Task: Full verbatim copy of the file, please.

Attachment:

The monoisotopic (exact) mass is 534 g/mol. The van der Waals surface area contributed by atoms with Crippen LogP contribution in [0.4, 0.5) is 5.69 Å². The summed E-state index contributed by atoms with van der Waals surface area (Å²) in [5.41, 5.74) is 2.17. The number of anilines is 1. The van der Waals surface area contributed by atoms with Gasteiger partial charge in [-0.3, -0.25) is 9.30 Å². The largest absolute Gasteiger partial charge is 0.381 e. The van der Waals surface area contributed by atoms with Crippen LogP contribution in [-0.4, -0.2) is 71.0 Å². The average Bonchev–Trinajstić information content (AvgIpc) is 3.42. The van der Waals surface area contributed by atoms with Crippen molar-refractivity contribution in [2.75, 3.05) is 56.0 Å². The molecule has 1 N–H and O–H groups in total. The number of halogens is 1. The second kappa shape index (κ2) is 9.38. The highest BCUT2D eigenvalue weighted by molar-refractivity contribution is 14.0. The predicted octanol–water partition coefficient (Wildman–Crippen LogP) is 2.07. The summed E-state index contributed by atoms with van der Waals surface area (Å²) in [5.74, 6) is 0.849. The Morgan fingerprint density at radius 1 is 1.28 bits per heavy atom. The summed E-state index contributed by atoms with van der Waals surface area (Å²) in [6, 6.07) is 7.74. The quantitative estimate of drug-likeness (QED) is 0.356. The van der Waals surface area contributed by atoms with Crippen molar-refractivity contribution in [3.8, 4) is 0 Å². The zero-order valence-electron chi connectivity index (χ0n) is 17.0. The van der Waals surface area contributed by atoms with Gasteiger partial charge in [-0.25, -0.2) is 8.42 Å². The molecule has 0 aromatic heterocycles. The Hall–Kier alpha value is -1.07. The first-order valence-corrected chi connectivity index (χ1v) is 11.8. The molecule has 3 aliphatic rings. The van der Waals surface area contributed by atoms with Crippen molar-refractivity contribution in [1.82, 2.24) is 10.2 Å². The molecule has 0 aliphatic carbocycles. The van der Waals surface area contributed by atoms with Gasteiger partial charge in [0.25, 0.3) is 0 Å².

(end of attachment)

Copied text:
The monoisotopic (exact) mass is 534 g/mol. The van der Waals surface area contributed by atoms with Crippen LogP contribution in [0.4, 0.5) is 5.69 Å². The summed E-state index contributed by atoms with van der Waals surface area (Å²) in [5.41, 5.74) is 2.17. The number of anilines is 1. The van der Waals surface area contributed by atoms with Gasteiger partial charge in [-0.3, -0.25) is 9.30 Å². The largest absolute Gasteiger partial charge is 0.381 e. The van der Waals surface area contributed by atoms with Crippen LogP contribution in [-0.4, -0.2) is 71.0 Å². The average Bonchev–Trinajstić information content (AvgIpc) is 3.42. The van der Waals surface area contributed by atoms with Crippen molar-refractivity contribution in [2.75, 3.05) is 56.0 Å². The molecule has 1 N–H and O–H groups in total. The number of halogens is 1. The second kappa shape index (κ2) is 9.38. The highest BCUT2D eigenvalue weighted by molar-refractivity contribution is 14.0. The predicted octanol–water partition coefficient (Wildman–Crippen LogP) is 2.07. The summed E-state index contributed by atoms with van der Waals surface area (Å²) in [5.74, 6) is 0.849. The Morgan fingerprint density at radius 1 is 1.28 bits per heavy atom. The summed E-state index contributed by atoms with van der Waals surface area (Å²) in [6, 6.07) is 7.74. The quantitative estimate of drug-likeness (QED) is 0.356. The van der Waals surface area contributed by atoms with Crippen molar-refractivity contribution in [3.8, 4) is 0 Å². The zero-order valence-electron chi connectivity index (χ0n) is 17.0. The van der Waals surface area contributed by atoms with Gasteiger partial charge in [-0.25, -0.2) is 8.42 Å². The molecule has 0 aromatic heterocycles. The Hall–Kier alpha value is -1.07. The first-order valence-corrected chi connectivity index (χ1v) is 11.8. The molecule has 3 aliphatic rings. The van der Waals surface area contributed by atoms with Crippen molar-refractivity contribution in [1.82, 2.24) is 10.2 Å². The molecule has 0 aliphatic carbocycles. The van der Waals surface area contributed by atoms with Gasteiger partial charge in [0.25, 0.3) is 0 Å².